I was now Regional Account Executive/North Central. I had a friend drive me in to work that day. I would be driving home in my free car. The 1972 Impala was parked with the rest of the agency free cars in the parking garage of the Fisher Building. The Fisher Building, designed by the same fellow who did the GM Bldg, went up in 1927. It featured an 11 story garage. My spot was on 11. Cars keys in hand, I arrived at my free car. It was beautiful, with a hood large enough for Tom Turner to land one of his Tomcat fighters without a tail hook. I placed myself into the captain’s chair and gave the order to the Impala’s engine room to “Engage.” We slowly left the docking bay and approached the first down ramp. This is when two startling realities enveloped me: this garage was built in 1927, my “USS Enterprise Impala” in 1972; and, it was Winter and the car had studded snow tires on it. The garage floor was concrete with that waxy coating that prevents oil stains. My 4200 lb aircraft carrier was on ice skates!! Also, my Impala had almost 2 feet more wheelbase than a 1927 Chevy, I was about to find out just what that meant as I came to the first down ramp. My effort at a hard right left me wedged in the ramp. I put the car in reverse to try again. The whir of the metal spikes that prohibited the rubber tire tread from touching the ground was deafening. I put the car into “Park” while I tried to turn the wheel harder to the left, hoping to free myself. My terror was tempered by a loud honk. Cars were beginning to stack up behind me! I put the car in “Drive” and touched the gas, all the while struggling with the steering wheel. I began to slide down the ramp…sideways. At least I was facing the right direction when I got to the 10th floor. And now, on the next attempt I knew to start with a wider arc. I nailed it! I was pointing straight down toward the 9th floor. I tapped the gas, smug in my knowledge that I had shown those idiots backed up behind me that I wasn’t some rookie to free cars. I suddenly realized that I was sliding again, and gaining speed. I hit the brakes. No luck. Twelve feet from the bottom of the ramp was a wall. This wall was the outside wall to the garage. There was a window in it. I was rocketing toward it. Suddenly, I could see Mom and Dad, and old Muzza, my dog. There were Lynn and Chris from 5th grade. I was going home!!! I could see the headline in that evening’s Detroit News: “Ad Guy on Chevy Hurtles To Death Out Of Fisher Building.” It took me about three hours to get my free car out of the Fisher Garage.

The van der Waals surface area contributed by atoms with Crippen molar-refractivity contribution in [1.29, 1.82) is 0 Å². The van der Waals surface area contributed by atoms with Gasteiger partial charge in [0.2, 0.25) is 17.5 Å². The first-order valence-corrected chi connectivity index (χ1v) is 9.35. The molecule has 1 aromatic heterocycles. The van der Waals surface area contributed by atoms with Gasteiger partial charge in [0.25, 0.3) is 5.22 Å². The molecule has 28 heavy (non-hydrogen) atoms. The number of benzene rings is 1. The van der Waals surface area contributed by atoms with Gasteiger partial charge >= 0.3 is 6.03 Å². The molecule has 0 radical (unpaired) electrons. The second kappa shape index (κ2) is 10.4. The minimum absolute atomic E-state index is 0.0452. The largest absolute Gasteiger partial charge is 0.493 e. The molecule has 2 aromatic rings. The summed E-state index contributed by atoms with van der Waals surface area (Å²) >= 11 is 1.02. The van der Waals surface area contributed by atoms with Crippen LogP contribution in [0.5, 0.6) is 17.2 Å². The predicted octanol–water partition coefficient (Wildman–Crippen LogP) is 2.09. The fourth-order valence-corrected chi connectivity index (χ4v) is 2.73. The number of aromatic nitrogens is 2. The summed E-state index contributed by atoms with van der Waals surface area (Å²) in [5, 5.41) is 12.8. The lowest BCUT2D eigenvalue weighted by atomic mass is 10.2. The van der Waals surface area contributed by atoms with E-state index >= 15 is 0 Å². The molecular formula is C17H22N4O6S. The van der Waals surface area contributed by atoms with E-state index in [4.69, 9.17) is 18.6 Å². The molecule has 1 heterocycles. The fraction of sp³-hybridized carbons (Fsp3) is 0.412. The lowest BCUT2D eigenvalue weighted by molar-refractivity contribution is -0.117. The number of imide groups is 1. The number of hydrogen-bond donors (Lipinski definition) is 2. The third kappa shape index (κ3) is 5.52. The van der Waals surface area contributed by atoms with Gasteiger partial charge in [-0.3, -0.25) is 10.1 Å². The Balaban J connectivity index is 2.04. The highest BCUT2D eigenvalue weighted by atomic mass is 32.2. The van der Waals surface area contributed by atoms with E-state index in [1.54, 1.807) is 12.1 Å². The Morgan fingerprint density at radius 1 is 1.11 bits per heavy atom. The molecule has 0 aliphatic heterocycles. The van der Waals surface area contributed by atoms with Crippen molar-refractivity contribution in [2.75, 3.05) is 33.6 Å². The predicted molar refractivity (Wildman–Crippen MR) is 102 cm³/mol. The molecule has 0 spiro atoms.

On Wednesday, April 12, 1972, I was called to the Field Director’s office. Gene Owens had left the agency to make some big bucks with a promotions company. My new boss was Bob Milford, who had moved over from the Truck Account. “Tom,” he began, “We have some great news. You’re being promoted to the Midwest Region in Kansas City” Hmmm, I thought, was there a hierarchy to the regions? I was ecstatic. I had never been to Kansas City and I heard that they had some great BBQ. “I accept!” I shouted. “That’s great,” Bob said. “Here’s the deal. Ron Bleckmann (the current occupant of the seat) has just informed us that he’s leaving to join J. Walter Thompson on the Ford Account in Kansas City. We had to terminate him immediately.” NOTE: this is pretty much standard in the ad biz. If you go to another car account, they don’t want the client knowing they kept someone around. “So,” Bob continued, ” Ron is gone as of today. There’s an important Midwest Regional meeting out there on Tuesday, so we’ll need you in Kansas City on Monday to get ready for it.” There was one problem. “Bob,” I said, “….Ummmmm. Do you mind if I get married first? Remember those vacation papers you signed letting me go on vacation from 4/14 to 4/24? I’m getting married in Muskegon in three days, then we’re going on our honeymoon.” Bob’s wide-eyed stare told me that he’d forgotten. “Tom, we really need you there.” “Bob, I’m a dead man if I take off the morning following the wedding.” “Tom, let me talk to some people and see if we can’t reach a compromise.” I wasn’t going to call my bride-to-be and worry her…yet. Let’s see what they come up with.
Next: “I’m Going To Kansas City, Kansas City Here I Come…”